After the heavy floods last August, more than a few unusual objects made their way into ghuts and washed along the streets of Road Town.
“We found mattresses, we found cars, we found truckloads of coconut shells — all in the ghuts — and all of these things show themselves during these floods,” Jeremy Hodge, the deputy secretary in the Ministry of Communications and Works, said at a press conference on May 2.
The ministry, along with the Department of Disaster Management and other government agencies, is hoping to better mitigate the risks of floods and educate the community at the same time.
Last week’s press conference kicked off the territory’s first Flood Protection Awareness Week, and also highlighted findings from the ongoing Hydrology Study and Flood Risk Reduction of the Road Town Catchment.
The study began last May and is being funded by the Caribbean Development Bank. Though the study will not be concluded until about July, data collected thus far already have been informing development since the hurricanes, officials said at the press conference.
Nick Jarritt, a consultant from Amec Foster Wheeler Environment & Infrastructure, said he was in the territory for the August floods.
“That event is widely acknowledged to be the worst flooding that Road Town has seen,” he said.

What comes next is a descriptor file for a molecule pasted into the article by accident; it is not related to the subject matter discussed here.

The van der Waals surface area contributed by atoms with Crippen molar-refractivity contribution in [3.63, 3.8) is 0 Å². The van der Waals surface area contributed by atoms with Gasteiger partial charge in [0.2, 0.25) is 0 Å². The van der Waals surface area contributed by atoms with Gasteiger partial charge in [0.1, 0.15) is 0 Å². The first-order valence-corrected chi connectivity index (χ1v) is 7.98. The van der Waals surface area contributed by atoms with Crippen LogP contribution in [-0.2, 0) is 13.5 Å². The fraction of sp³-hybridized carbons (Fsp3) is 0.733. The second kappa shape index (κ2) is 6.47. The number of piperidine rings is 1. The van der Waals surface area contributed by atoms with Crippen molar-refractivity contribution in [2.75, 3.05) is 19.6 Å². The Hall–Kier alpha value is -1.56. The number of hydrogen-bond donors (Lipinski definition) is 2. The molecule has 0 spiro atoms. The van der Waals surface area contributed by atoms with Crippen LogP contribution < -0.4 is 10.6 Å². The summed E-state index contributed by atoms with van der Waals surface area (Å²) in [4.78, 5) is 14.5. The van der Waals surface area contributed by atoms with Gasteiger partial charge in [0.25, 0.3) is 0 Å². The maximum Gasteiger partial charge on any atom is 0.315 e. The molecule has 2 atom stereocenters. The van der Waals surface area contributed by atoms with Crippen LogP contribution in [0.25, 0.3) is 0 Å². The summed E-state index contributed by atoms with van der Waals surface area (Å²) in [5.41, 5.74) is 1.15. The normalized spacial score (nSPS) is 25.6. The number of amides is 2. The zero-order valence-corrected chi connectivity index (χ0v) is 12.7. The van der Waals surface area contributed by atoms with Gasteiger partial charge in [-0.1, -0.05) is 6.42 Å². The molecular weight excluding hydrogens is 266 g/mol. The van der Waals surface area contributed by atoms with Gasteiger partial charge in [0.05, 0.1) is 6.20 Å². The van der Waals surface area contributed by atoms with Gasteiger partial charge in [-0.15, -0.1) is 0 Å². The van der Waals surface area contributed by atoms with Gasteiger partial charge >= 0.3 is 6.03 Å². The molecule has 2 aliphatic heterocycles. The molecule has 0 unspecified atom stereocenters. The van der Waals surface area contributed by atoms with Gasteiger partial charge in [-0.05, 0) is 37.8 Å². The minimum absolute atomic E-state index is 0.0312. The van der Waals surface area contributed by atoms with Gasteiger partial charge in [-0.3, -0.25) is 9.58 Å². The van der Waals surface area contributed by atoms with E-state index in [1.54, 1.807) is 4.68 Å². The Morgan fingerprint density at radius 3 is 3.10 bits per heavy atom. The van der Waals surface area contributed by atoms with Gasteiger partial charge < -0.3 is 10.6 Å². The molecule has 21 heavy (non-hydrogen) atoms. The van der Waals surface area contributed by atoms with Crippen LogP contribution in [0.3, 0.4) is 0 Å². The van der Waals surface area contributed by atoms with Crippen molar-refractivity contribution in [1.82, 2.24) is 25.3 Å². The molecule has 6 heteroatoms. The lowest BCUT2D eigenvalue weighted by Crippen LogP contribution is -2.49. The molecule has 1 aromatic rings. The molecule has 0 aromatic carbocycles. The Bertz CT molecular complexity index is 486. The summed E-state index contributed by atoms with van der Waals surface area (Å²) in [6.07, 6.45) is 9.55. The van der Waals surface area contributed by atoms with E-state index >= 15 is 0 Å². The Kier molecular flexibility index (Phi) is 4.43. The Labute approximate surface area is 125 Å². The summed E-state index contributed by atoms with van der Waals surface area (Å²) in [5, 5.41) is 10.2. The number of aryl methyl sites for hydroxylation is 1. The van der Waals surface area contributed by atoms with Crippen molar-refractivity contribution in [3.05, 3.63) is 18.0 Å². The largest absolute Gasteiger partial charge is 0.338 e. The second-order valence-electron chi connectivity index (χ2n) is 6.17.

The hydrology study is creating a detailed analysis of flood risk in various areas around the island and assessing drainage infrastructure, he said.
Some problem areas are well known — including the bridge by the fire station in the capital — while others are less obvious, he said.
Either way, many government departments will be able to use the findings from the study to tackle perennial infrastructure challenges, according to Mr. Jarritt.
But Flood Protection Awareness Week is also about reminding residents that proper drainage and infrastructure don’t remove all risk for businesses or homeowners, officials reiterated.
“The nature of the climate, topography and the geography of Road Town means there’s always going to be a risk of flooding — we’re never going to completely remove all risk,” Mr. Jarritt said.
“When you’re in the thick of things — there’s water coming down the street — it’s so easy to panic and do the wrong things. But if you’ve got a plan, you’re ready; you can work through it and make sure you take all the right actions.”